Present Value Calculator
- Future Value (FV): The expected value of your investment or acquisition at the end of the specified period.
- Discount Rate (r): Measures the expected growth in your investment or acquisition over time. This can be expressed as either a percentage or an annualized value.
- Number of Years (t): How many years you would like to spread your investment or acquisition over time.
- Compounding Frequency (n): The number of times per year the value is compounded.
In the finance world, one of the most important concepts is present value. This calculation allows you to adjust sums of money over multiple years to compensate for risk, opportunity cost, and inflation within the United States. At its core, the theory believes a dollar received today is more valuable than a dollar received next year. That's because you can invest that dollar today and earn compound interest on it, whereas you can't do anything with the dollar you receive next year.
Businesses use present value to evaluate investments, calculate rates of return, and evaluate potential acquisitions. At the same time, individuals can use present value to evaluate retirement plans, determine how much they need to save each year, and decide whether it makes sense to pay off debt sooner.
On our present value calculator, you can enter any amount, the number of years that you'd like to spread it out over, and your desired rate of return. Our calculator will then provide you with an estimate of the present value of your investment or acquisition.
Tip: Time Value of Money Explained
The time value of money is all about the principle that a dollar received today is worth more than a dollar received tomorrow. Several different factors contribute to the time value of money, including interest rates, inflation, and risk.
Present Value Calculator Explained
The calculator is used to discount a lump-sum amount to the desired year. You can enter the amount you wish to discount, the years over which it will be discounted, and your expected rate of return. You can also decide the annual compounding frequency. Assuming everything remains constant, each input will affect the present value in the following way:
- Increasing future value increases present value since you start with a higher initial number.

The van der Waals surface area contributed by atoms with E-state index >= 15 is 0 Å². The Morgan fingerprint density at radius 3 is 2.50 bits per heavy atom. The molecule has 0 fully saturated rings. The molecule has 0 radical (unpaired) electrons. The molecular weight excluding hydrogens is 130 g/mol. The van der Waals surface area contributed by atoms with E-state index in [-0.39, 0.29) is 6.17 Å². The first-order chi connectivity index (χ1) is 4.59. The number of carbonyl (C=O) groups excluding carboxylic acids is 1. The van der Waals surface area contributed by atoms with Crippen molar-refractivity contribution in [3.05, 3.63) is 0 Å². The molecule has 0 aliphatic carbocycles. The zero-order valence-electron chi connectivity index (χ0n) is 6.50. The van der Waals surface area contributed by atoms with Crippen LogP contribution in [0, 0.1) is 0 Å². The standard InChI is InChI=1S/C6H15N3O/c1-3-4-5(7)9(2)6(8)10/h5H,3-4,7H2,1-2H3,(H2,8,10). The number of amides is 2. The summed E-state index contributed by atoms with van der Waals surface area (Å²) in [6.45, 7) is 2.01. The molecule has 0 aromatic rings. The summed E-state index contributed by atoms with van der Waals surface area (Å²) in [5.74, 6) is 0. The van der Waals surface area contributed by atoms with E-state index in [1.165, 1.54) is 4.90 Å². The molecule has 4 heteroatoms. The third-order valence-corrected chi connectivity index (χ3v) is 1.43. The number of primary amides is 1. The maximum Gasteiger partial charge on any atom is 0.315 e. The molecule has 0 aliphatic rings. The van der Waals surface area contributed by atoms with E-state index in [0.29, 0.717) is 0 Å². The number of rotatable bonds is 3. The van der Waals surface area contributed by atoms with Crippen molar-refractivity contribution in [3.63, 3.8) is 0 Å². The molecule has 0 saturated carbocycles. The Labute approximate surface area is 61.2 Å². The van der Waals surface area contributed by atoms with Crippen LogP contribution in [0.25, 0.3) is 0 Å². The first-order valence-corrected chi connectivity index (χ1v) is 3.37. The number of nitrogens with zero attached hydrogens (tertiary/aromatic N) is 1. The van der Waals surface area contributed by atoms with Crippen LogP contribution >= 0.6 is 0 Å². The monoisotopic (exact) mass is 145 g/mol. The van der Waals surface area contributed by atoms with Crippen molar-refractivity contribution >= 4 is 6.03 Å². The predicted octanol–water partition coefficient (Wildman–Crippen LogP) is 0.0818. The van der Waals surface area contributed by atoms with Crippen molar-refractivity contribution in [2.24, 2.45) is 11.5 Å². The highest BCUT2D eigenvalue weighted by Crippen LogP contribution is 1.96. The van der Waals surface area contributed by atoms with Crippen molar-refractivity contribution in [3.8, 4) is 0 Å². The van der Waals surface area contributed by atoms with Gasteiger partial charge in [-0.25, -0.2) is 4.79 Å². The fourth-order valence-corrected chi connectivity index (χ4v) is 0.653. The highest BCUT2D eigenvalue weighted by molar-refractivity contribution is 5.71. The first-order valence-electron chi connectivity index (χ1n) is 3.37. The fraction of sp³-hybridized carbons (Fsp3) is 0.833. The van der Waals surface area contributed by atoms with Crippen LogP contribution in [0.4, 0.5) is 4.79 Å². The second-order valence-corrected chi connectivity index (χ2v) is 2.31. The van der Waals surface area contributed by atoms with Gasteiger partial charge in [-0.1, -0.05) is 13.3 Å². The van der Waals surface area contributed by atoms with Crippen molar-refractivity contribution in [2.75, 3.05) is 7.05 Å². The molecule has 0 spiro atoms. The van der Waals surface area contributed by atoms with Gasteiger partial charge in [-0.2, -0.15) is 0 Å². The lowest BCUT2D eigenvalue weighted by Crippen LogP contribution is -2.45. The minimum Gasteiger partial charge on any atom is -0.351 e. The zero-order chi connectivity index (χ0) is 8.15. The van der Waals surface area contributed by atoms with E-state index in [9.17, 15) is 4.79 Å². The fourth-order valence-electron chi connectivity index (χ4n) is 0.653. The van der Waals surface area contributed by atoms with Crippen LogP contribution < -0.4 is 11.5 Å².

- Increasing the discount rate decreases the present value because a higher expected return reduces the initial purchase price.
- Increasing the number of years decreases the present value because there are more discounting periods.
- Increasing the compounding frequency decreases present value because more discounting periods happen yearly.
Our calculator will then provide you with an estimate of the present value for that lump-sum amount in the desired year. This calculation is often used in business to evaluate investments and determine rates of return.
Example Present Value Calculation
Let's say you want to buy a home today and sell it for $1,000,000 in 10 years. In this scenario, you can use market data to determine the purchase price of your home. You can use your city's average annual real estate return as the discount rate. Let's assume these inputs:
- Future Value (FV): $1,000,000
- Discount Rate (r): 5.00%
- Number of Years (t): 10
- Compounding Frequency (n): 1
As a result, you can use the following formula to calculate the home purchase price today to ensure you end with a $1,000,000 home.
Present Value Calculation
= $1,000,000 / (1+0.05/1)^(10*1)
Based on this formula, the present value of your home purchase today is approximately $613,913.254. This figure represents the amount you need to buy your home today to achieve a $1,000,000 house in ten years.
Determining The Discount Rate
The most confusing part of using a present value calculator is deciding which discount rate to use. Higher discount rates imply more risk or a higher desired return. This is because a higher discount rate decreases the present value. When there is more risk, the buyer wishes to increase their expected return to compensate. However, there are a few standard methods for deciding a discount rate.
The risk-free rate is the interest rate you can earn on investments with virtually no risk.
For example, many consider US treasury bonds a risk-free investment since the US government backs them. As a result, it's the lowest discount rate used in present value calculations.
The risk-free rate should come from the bond yield of the same maturity date. For example, if you are calculating the present value ten years in the future, you should use a ten-year US government bond yield.
If your investment isn't completely risk-free, you should use an industry rate instead.
This rate is typically similar to the risk-free rate but with a small additional premium. For example, you might use the yield on ten-year government bonds plus 0.25% to account for some risk or opportunity cost associated with your investment.
Weighted Average Cost of Capital (WACC)
This is a company-specific discount rate that is derived from the corporate finance structure. It's typically used for making investment decisions that affect the overall value of a business.
WACC considers not only the risk-free rate but also the company's cost of debt and equity.
The cost of debt is determined by the interest rate or yield on debt instruments such as bonds or loans. The shareholder's expected return determines the cost of equity. This is similar to the risk-free rate but also considers the risk associated with equities, such as dividends and capital appreciation.
The Bottom Line
When using a present value calculator, you must consider the discount rate and your desired period. The higher these numbers, the lower the present value will be. However, it would help if you also considered other factors that may affect your investment decision, such as industry rates or WACC. With a bit of research and some trial and error, you should find the correct risk-adjusted present value.